April 12, 2023

Recent volatility in the value of the U.S. dollar is causing concern for some investors. In this report, The Mather Group LLC (TMG) reviews potential factors that may be driving the dollar’s recent volatility, how this volatility might affect sectors of the U.S. economy, and what the outlook could be for the U.S. currency.

To assess the true value of the dollar, rather than tracking it against individual currencies, a useful method is to monitor the Broad U.S. Dollar Index prepared by the Federal Reserve Board (Fed). Its composition includes the 26 largest trading partners of the U.S., with each country’s currency weighting in the index determined by its dollar volume of trade in goods and services. Overall, this index represents 90% of bilateral trade with the U.S.

As shown in the graphic below, this index reached its 10-year peak on September 27, 2022, but subsequently fell by 6.6% as of March 31, 2023. Whether this downward trend might continue is now a concern for corporations, investors, and the U.S. government. At the same time, it’s worth noting that dollar volatility is not uncommon, as during the 10-year period shown, the dollar hit five new highs and five new lows in its relative value.

Volatility Sources

There are two primary drivers of historic and recent dollar volatility. One has been interest-rate decisions made by the Fed, either to spur the economy’s recovery after the Great Recession, or, more recently, to tamp down rising levels of inflation. A second driver of changes in the U.S. dollar’s relative value has been the growing strength and outlook for the U.S. economy.

While the Fed’s decisions focus primarily upon the U.S. economy, the response is indeed a global one. More specifically, before the nine recent Fed Funds Rate hikes, there were significant inflows of foreign funds to purchase Treasury bonds and other dollar-denominated assets, as U.S. securities offered higher yields than those of other nations. To purchase dollar-denominated securities, foreign investors must exchange their currency for dollars, helping to drive the relative value of the dollar upward.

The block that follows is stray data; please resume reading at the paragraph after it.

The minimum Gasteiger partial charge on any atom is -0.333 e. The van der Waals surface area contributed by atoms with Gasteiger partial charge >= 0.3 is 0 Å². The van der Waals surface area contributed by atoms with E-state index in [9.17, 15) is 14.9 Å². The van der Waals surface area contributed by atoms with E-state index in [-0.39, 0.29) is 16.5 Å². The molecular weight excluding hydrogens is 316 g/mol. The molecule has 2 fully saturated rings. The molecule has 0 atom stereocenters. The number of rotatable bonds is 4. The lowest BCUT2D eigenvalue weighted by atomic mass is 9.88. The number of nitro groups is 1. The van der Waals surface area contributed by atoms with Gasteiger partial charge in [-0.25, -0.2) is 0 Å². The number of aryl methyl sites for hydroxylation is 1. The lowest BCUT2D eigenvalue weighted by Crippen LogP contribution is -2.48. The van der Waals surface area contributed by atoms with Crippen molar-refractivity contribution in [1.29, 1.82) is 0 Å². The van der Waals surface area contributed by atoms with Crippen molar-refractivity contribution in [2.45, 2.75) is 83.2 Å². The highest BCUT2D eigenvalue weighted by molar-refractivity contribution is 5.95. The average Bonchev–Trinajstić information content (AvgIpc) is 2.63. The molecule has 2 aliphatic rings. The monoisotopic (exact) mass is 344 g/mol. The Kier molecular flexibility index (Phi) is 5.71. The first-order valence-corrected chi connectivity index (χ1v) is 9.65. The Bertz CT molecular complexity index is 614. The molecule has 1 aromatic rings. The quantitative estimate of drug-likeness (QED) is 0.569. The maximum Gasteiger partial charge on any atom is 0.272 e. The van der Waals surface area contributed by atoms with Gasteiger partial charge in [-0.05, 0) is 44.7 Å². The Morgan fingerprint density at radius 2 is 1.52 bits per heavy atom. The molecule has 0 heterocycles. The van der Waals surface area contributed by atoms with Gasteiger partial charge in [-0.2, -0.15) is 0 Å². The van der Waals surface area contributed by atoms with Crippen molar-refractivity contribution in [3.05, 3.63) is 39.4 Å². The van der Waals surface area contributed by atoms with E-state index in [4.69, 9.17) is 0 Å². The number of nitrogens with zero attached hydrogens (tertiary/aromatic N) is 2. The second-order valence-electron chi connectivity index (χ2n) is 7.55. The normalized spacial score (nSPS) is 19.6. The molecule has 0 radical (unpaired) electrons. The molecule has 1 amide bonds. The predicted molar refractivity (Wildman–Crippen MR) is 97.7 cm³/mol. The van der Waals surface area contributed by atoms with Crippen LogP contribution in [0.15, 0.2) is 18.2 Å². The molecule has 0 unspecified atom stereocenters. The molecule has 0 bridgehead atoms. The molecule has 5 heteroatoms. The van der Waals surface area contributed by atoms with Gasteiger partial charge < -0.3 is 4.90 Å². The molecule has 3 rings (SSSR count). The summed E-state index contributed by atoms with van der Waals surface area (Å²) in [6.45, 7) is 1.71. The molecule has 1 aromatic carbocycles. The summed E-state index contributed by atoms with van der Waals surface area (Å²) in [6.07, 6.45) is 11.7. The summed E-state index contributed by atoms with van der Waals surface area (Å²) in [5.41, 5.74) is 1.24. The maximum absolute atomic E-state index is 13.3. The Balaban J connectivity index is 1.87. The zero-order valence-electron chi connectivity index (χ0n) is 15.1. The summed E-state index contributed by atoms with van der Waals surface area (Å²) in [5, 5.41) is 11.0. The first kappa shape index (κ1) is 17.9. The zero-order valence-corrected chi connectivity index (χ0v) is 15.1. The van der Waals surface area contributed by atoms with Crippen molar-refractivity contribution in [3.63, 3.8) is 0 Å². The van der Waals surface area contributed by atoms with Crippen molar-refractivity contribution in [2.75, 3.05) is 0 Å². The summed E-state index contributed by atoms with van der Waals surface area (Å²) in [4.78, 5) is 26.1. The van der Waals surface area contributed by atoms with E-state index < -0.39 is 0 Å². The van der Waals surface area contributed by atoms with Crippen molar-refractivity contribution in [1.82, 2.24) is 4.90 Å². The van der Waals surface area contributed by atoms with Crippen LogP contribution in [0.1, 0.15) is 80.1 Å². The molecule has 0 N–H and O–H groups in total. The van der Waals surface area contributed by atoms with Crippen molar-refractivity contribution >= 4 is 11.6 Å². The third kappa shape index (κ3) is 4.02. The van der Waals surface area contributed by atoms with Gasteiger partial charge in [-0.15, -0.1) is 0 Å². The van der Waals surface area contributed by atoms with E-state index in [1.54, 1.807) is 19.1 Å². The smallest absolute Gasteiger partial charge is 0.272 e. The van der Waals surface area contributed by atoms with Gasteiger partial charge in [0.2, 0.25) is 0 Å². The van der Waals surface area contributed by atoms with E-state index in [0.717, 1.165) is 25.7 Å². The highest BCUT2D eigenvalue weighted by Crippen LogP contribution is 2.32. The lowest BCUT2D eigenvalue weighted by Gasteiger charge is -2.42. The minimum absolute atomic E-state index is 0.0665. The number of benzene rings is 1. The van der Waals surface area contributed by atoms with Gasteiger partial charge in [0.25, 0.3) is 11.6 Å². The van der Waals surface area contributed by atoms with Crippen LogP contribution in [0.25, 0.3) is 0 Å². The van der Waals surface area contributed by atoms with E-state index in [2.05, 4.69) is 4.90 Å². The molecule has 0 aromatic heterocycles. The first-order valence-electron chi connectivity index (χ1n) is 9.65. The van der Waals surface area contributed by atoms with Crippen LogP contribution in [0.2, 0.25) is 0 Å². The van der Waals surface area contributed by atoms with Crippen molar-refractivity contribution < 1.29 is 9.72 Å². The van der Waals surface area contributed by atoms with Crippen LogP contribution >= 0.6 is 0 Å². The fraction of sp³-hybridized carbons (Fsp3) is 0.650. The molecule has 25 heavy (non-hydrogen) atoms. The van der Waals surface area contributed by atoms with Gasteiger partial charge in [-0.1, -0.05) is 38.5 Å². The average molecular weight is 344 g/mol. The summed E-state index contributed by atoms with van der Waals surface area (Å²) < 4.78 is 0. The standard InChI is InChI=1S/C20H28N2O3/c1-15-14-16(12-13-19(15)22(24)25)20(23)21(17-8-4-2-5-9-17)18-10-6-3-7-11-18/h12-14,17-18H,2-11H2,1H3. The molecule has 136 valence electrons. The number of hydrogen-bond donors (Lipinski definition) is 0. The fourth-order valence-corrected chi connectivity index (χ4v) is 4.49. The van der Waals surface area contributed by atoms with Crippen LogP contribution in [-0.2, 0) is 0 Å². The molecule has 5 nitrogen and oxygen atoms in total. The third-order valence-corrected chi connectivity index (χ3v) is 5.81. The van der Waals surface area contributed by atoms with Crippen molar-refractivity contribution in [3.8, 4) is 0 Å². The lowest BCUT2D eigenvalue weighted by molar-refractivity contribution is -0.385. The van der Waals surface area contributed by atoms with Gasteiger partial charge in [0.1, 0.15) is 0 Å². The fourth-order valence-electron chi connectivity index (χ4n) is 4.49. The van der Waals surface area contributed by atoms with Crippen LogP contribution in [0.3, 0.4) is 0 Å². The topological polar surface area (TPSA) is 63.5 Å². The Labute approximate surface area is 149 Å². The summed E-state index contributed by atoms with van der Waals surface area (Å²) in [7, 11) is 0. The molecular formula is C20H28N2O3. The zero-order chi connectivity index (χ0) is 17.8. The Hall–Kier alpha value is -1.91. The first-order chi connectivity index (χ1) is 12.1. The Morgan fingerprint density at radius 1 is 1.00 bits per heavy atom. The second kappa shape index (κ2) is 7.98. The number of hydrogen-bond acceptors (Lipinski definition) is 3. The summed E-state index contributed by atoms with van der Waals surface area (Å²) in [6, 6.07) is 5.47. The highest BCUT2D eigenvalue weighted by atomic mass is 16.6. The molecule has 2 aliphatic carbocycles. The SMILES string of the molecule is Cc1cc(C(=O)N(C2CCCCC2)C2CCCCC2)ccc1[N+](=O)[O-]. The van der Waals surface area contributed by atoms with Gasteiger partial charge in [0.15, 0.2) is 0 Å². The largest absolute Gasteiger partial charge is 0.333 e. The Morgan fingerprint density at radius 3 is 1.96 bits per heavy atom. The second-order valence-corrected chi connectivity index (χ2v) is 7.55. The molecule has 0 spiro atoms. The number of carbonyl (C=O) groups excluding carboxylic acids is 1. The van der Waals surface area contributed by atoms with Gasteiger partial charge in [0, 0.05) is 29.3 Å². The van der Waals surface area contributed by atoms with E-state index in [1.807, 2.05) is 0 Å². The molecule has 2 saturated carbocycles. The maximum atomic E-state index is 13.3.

As shown in the graphic below, the historic yield differential between 90-day Treasury bills and 90-day German Interbank rates began to diverge in May 2015 when German rates went negative. The resultant gap in yields was largest in March 2019, when Treasury bills were yielding 2.40% compared to Germany’s yield of -0.31%, for a yield differential of 2.71%. German rates finally turned positive in July 2022 after 86 months at negative levels, while the Fed Funds Rate remained positive throughout that period.

For another perspective, let’s evaluate how the Fed Funds Rate has interacted with the Broad U.S. Dollar Index. As shown in the graphic below, the index (shown in red) broadly tracks major movements in the Fed Funds Rate (shown in blue). While the relationship might not appear highly correlated, it is notable that, when the Fed cut rates significantly at the outbreak of the COVID pandemic, the index fell (as it did in 2008 when the Global Financial Crisis began). However, when the Fed reversed course and raised rates in 2022 as a response to inflationary fears, the dollar soared to its recent 10-year high.

When compared to other national economies, the U.S. has shown far higher growth levels, even before the COVID pandemic struck. A stark example of the U.S. economy’s relative strength is a comparison of U.S. inflation-adjusted gross domestic product (GDP) to that of Germany. Germany is the largest economy among the 27 nations comprising the European Union (EU), with its GDP contributing 25% to the EU’s combined GDP.

As shown in the graphic below, Germany’s economy grew in parallel with that of the U.S. from 2013 until 2017, but then fell behind the U.S. This gap has only increased since the COVID pandemic. Most analysts concur that the significant size, profitability, and growth rate of the U.S. technology sector has driven this disparity.

Foreign investors recognized the U.S. economy’s greater growth levels, so their funds flowed increasingly into U.S. equity and fixed-income markets. To invest in the U.S. economy, those investors had to buy U.S. dollars, again raising its relative value.